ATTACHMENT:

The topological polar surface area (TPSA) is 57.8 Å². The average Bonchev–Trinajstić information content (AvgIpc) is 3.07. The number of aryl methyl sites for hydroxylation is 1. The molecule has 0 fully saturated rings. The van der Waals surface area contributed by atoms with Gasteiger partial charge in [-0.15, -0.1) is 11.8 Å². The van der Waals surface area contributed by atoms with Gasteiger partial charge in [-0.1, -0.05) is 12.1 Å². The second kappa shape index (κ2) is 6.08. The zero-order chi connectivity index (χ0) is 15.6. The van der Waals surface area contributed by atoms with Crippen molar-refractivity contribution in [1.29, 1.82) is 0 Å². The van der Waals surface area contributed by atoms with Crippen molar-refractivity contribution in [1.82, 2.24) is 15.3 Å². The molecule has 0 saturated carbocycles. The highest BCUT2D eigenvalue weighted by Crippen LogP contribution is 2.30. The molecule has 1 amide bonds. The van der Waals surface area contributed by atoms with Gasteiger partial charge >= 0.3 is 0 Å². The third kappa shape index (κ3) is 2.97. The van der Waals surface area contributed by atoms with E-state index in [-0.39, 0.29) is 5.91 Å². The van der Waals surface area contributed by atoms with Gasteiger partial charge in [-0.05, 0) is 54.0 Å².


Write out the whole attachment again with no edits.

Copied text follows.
The topological polar surface area (TPSA) is 57.8 Å². The average Bonchev–Trinajstić information content (AvgIpc) is 3.07. The number of aryl methyl sites for hydroxylation is 1. The molecule has 0 fully saturated rings. The van der Waals surface area contributed by atoms with Gasteiger partial charge in [-0.15, -0.1) is 11.8 Å². The van der Waals surface area contributed by atoms with Gasteiger partial charge in [-0.1, -0.05) is 12.1 Å². The second kappa shape index (κ2) is 6.08. The zero-order chi connectivity index (χ0) is 15.6. The van der Waals surface area contributed by atoms with Crippen molar-refractivity contribution in [1.29, 1.82) is 0 Å². The van der Waals surface area contributed by atoms with Crippen molar-refractivity contribution in [1.82, 2.24) is 15.3 Å². The molecule has 0 saturated carbocycles. The highest BCUT2D eigenvalue weighted by Crippen LogP contribution is 2.30. The molecule has 1 amide bonds. The van der Waals surface area contributed by atoms with Gasteiger partial charge >= 0.3 is 0 Å². The third kappa shape index (κ3) is 2.97. The van der Waals surface area contributed by atoms with E-state index in [-0.39, 0.29) is 5.91 Å². The van der Waals surface area contributed by atoms with Gasteiger partial charge in [-0.05, 0) is 54.0 Å².